***

Here are some photos of other games being played at NWA that night:

Other games 1 Other games 2 Other games 3 Other games 4 Other games 5 Other games 6 . Those Warhammer 40K dudes? some of them are Stephen/cheetah185’s. You can see photos of his Warhammer 40K project on his blog, In my own time.

 

 

As seen via the wonderful Plastic Soldier Review.

They don’t have to be tank riders, they could also be passengers in softskins or AFVs like the SdKfz 251/1.

And 8 AFV crew sticking heads/bodies out of hatches? Awesome! Having supplies of Platoon or Company Commander figures for AFV formations is a doddle from now.

 

 

 

For the second game of 2012, I decided to try using a different camera to record the action, as I’m feeling frustrated with the age and technological contraints of my 2004-2005 Ricoh. So, the photos you see on this post were taken using Mrs Eastern Funker’s 2010 Olympus.

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The setting for this game was somewhere near Stalingrad, in cold conditions…I rolled a Northerly wind of Moderate Strength using the Winter in Northern Europe table, but we decided that there wasn’t going to be enough snow or mud to impede movement.

Here’s the map/table for the night: . Peter had brought along his gorgeously painted ruined buildings, which you can see here: . They were fantastic – we need to use them again sometime! It was pretty obvious that two of them were going to become the Objectives for the night, so we selected these two in the middle of this photograph as the Objectives: .

So, I was a German infantry force, on the attack. Peter was the Soviet defenders.

TURN 1: Peter doesn’t move, so I bring my whole army on to the board at once. No Soviets can be seen at all.

TURN 2: 122mm artillery rain down on my Mortar Platoon in their trucks  . The rest of my troops all advance unmolested, but my Mortar Platoon suffers terribly  with four of the six trucks destroyed. The Mortar Platoon is comprised of 3 sections…2 are lost. I test Platoon Morale – they Flee.

I can cope without the Mortar Platoon, but I am now forced to test my company’s morale. I roll a 4, which with modifications becomes a 0, so the whole company flees. I only have one company, so that’s it. Game over right there. Once again.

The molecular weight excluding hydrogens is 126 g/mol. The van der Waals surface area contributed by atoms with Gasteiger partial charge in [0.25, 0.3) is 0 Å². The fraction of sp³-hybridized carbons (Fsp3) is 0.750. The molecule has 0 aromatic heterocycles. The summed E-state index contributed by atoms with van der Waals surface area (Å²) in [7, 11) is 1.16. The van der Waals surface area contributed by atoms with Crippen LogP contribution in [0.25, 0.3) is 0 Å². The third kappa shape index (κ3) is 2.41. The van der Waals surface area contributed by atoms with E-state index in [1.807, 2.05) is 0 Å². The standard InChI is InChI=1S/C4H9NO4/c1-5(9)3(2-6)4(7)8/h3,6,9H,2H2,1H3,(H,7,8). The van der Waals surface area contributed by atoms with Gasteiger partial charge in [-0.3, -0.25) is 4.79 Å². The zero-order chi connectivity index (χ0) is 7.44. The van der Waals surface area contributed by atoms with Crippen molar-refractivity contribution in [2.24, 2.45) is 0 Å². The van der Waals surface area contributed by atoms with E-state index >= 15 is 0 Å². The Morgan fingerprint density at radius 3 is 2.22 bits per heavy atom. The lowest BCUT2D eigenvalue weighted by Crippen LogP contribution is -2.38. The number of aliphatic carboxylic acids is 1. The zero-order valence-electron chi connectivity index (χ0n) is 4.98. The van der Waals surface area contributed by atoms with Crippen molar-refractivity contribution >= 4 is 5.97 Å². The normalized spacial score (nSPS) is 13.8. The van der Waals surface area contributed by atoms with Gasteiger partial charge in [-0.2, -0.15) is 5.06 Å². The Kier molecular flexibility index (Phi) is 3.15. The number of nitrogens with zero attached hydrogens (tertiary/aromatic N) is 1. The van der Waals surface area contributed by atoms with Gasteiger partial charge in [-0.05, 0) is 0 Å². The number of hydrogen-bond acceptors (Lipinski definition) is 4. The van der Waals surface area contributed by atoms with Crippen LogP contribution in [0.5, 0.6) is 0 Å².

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Why is it I can’t roll well for Morale??? Good reader, look back at previous game reports through this blog and you’ll see a consistency to my Company morale tests – more often than not, I roll poorly. Damn.

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Well, with the game over after just 10 minutes, we decided to continue from the same point, but re-roll the Morale test. This time, I was Shaken for 3 turns. That means I defend my current position but can’t advance.

It also means that I can start to move on turn 6…leaving me with less chance of even physically reaching the Objectives, let alone trying to capture them.

TURN 3: Peter tries to shift the 122mm artillery onto my platoon of 6 Wespes – and fails.

TURN 4: Ditto.

TURN 5: Ditto.

TURN 6: The Germans recommence their advance and leave the treeline .

The 122mm artillery still aren’t firing.

TURN 7: The advance continues. The 122mm artillery still aren’t firing.

TURN 8: My primary assault platoon in 251/1’s drive over a minefield. They are AP mines, and Peter has had them planted in Dense thickness: . Each 251/1 (there are 4 Infantry ones and a FAO vehicle, for a total of 5) is diced for and each is unlucky enough to set off some mines. Now each vehicle is diced for to see the effects of the mines. Mercifully, no vehicle is damaged, as 251/1’s count as Light AFVs and it’s nigh-impossible for AP mines to hurt AFVs. If it had been my trucks that had run over the mines, more than likely they would all have been destroyed, as AP mines tear softskins apart.

On the other side of the town, the Wespes have found the buildings to be defended and Molotov Cocktails are flung at them: . Molotov Cocktails in volume and over time can be deadly to closed AFVs – they are even more effective against open-topped ones like the Wespes and the other 251/1 that are down that end of the table. Sure enough, the 251/1 is hit and destroyed.

TURN 9: My assault infantry in their 251/1’s move into position and disembark next to one of the Objectives: – but that objective is defended and the defenders are revealed: .

At the other end of the town, more Molotovs are flung at my Wespes, and one is hit. For now, though, it’s not enough to cause trouble. But more hits on the same vehicle will get me into trouble.

Soviet MMGs can see my infantry still advancing across the fields and railway line and let fly. A section’s worth are killed, leading to a Morale test (joy!). The Platoon are Shaken – for one turn only.

My Wespes decide to demolish some of these buildings the way they do best – with 105mm shells  . A salvo is loosed and carnage ensues amongst the Soviets using them as cover, but it’s not enough to force the Soviets to lose Morale.